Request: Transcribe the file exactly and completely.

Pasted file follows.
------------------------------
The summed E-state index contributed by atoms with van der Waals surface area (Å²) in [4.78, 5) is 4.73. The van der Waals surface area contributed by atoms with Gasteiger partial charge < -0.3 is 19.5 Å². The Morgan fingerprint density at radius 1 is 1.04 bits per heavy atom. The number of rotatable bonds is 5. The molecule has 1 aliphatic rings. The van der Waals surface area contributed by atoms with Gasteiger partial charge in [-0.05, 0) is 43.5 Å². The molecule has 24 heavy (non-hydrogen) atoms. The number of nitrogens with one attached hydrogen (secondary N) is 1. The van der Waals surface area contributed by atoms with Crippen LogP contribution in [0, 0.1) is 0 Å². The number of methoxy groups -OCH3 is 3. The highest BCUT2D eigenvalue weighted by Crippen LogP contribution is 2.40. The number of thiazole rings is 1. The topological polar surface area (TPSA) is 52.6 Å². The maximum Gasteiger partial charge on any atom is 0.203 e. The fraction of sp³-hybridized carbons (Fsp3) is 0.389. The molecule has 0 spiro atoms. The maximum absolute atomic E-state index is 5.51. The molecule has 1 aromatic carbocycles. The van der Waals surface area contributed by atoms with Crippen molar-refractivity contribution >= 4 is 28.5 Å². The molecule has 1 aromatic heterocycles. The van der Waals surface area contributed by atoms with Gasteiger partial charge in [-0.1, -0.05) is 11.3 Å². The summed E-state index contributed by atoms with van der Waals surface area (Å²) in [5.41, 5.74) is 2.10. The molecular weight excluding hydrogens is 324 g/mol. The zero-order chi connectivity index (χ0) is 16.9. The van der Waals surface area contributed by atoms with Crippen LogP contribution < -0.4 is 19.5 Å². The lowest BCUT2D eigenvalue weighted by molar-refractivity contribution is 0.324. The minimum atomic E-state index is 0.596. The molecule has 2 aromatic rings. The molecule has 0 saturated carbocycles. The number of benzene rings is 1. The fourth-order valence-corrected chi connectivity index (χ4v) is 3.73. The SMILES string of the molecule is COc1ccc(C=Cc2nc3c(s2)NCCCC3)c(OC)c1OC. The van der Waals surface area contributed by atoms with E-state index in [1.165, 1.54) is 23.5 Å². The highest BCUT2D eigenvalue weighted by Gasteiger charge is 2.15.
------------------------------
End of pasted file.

The summed E-state index contributed by atoms with van der Waals surface area (Å²) in [4.78, 5) is 4.73. The van der Waals surface area contributed by atoms with Gasteiger partial charge < -0.3 is 19.5 Å². The Morgan fingerprint density at radius 1 is 1.04 bits per heavy atom. The number of rotatable bonds is 5. The molecule has 1 aliphatic rings. The van der Waals surface area contributed by atoms with Gasteiger partial charge in [-0.05, 0) is 43.5 Å². The molecule has 24 heavy (non-hydrogen) atoms. The number of nitrogens with one attached hydrogen (secondary N) is 1. The van der Waals surface area contributed by atoms with Crippen LogP contribution in [0, 0.1) is 0 Å². The number of methoxy groups -OCH3 is 3. The highest BCUT2D eigenvalue weighted by Crippen LogP contribution is 2.40. The number of thiazole rings is 1. The topological polar surface area (TPSA) is 52.6 Å². The maximum Gasteiger partial charge on any atom is 0.203 e. The fraction of sp³-hybridized carbons (Fsp3) is 0.389. The molecule has 0 spiro atoms. The maximum absolute atomic E-state index is 5.51. The molecule has 1 aromatic carbocycles. The van der Waals surface area contributed by atoms with Crippen molar-refractivity contribution >= 4 is 28.5 Å². The molecule has 1 aromatic heterocycles. The van der Waals surface area contributed by atoms with Gasteiger partial charge in [-0.1, -0.05) is 11.3 Å². The summed E-state index contributed by atoms with van der Waals surface area (Å²) in [5.41, 5.74) is 2.10. The molecular weight excluding hydrogens is 324 g/mol. The zero-order chi connectivity index (χ0) is 16.9. The van der Waals surface area contributed by atoms with Crippen LogP contribution < -0.4 is 19.5 Å². The lowest BCUT2D eigenvalue weighted by molar-refractivity contribution is 0.324. The minimum atomic E-state index is 0.596. The molecule has 2 aromatic rings. The molecule has 0 saturated carbocycles. The number of benzene rings is 1. The fourth-order valence-corrected chi connectivity index (χ4v) is 3.73. The SMILES string of the molecule is COc1ccc(C=Cc2nc3c(s2)NCCCC3)c(OC)c1OC. The van der Waals surface area contributed by atoms with E-state index in [1.165, 1.54) is 23.5 Å². The highest BCUT2D eigenvalue weighted by Gasteiger charge is 2.15.